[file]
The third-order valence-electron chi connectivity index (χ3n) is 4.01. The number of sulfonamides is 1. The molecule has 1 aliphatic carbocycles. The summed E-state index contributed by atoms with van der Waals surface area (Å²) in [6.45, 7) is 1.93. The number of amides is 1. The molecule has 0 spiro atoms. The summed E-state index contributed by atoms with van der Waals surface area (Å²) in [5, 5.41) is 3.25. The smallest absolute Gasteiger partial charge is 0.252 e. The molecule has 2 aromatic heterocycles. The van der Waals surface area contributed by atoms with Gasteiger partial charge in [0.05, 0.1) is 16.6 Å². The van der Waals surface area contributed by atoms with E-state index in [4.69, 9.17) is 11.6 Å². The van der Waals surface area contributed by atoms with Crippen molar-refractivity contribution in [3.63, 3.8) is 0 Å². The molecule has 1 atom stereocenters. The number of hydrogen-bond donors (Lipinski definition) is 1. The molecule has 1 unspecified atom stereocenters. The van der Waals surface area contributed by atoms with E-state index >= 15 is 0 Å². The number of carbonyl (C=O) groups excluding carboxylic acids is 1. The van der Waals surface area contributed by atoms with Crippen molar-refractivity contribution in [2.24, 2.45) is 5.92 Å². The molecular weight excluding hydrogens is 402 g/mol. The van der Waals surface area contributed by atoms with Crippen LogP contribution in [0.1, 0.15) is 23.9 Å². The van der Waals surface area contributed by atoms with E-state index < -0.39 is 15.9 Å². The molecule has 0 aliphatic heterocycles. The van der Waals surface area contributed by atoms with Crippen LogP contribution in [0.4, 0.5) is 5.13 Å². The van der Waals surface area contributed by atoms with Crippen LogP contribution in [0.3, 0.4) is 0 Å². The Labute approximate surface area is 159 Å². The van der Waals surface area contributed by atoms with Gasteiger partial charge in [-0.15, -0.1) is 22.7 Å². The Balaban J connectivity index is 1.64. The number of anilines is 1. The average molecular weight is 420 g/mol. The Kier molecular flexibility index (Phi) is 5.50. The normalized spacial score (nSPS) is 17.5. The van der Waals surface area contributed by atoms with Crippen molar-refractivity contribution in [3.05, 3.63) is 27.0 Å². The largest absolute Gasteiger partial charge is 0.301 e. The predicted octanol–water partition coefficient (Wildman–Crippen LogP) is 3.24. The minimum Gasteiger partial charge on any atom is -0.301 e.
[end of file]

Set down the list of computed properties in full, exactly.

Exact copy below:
The third-order valence-electron chi connectivity index (χ3n) is 4.01. The number of sulfonamides is 1. The molecule has 1 aliphatic carbocycles. The summed E-state index contributed by atoms with van der Waals surface area (Å²) in [6.45, 7) is 1.93. The number of amides is 1. The molecule has 0 spiro atoms. The summed E-state index contributed by atoms with van der Waals surface area (Å²) in [5, 5.41) is 3.25. The smallest absolute Gasteiger partial charge is 0.252 e. The molecule has 2 aromatic heterocycles. The van der Waals surface area contributed by atoms with Gasteiger partial charge in [0.05, 0.1) is 16.6 Å². The van der Waals surface area contributed by atoms with E-state index in [4.69, 9.17) is 11.6 Å². The van der Waals surface area contributed by atoms with Crippen molar-refractivity contribution in [3.63, 3.8) is 0 Å². The molecule has 1 atom stereocenters. The number of hydrogen-bond donors (Lipinski definition) is 1. The molecule has 1 unspecified atom stereocenters. The van der Waals surface area contributed by atoms with E-state index >= 15 is 0 Å². The number of carbonyl (C=O) groups excluding carboxylic acids is 1. The van der Waals surface area contributed by atoms with Crippen molar-refractivity contribution in [2.24, 2.45) is 5.92 Å². The molecular weight excluding hydrogens is 402 g/mol. The van der Waals surface area contributed by atoms with Crippen LogP contribution in [0.1, 0.15) is 23.9 Å². The van der Waals surface area contributed by atoms with E-state index < -0.39 is 15.9 Å². The molecule has 0 aliphatic heterocycles. The van der Waals surface area contributed by atoms with Crippen LogP contribution in [0.4, 0.5) is 5.13 Å². The van der Waals surface area contributed by atoms with Crippen LogP contribution in [0.3, 0.4) is 0 Å². The Labute approximate surface area is 159 Å². The van der Waals surface area contributed by atoms with Gasteiger partial charge in [-0.15, -0.1) is 22.7 Å². The Balaban J connectivity index is 1.64. The number of anilines is 1. The average molecular weight is 420 g/mol. The Kier molecular flexibility index (Phi) is 5.50. The normalized spacial score (nSPS) is 17.5. The van der Waals surface area contributed by atoms with Crippen molar-refractivity contribution in [3.05, 3.63) is 27.0 Å². The largest absolute Gasteiger partial charge is 0.301 e. The predicted octanol–water partition coefficient (Wildman–Crippen LogP) is 3.24. The minimum Gasteiger partial charge on any atom is -0.301 e.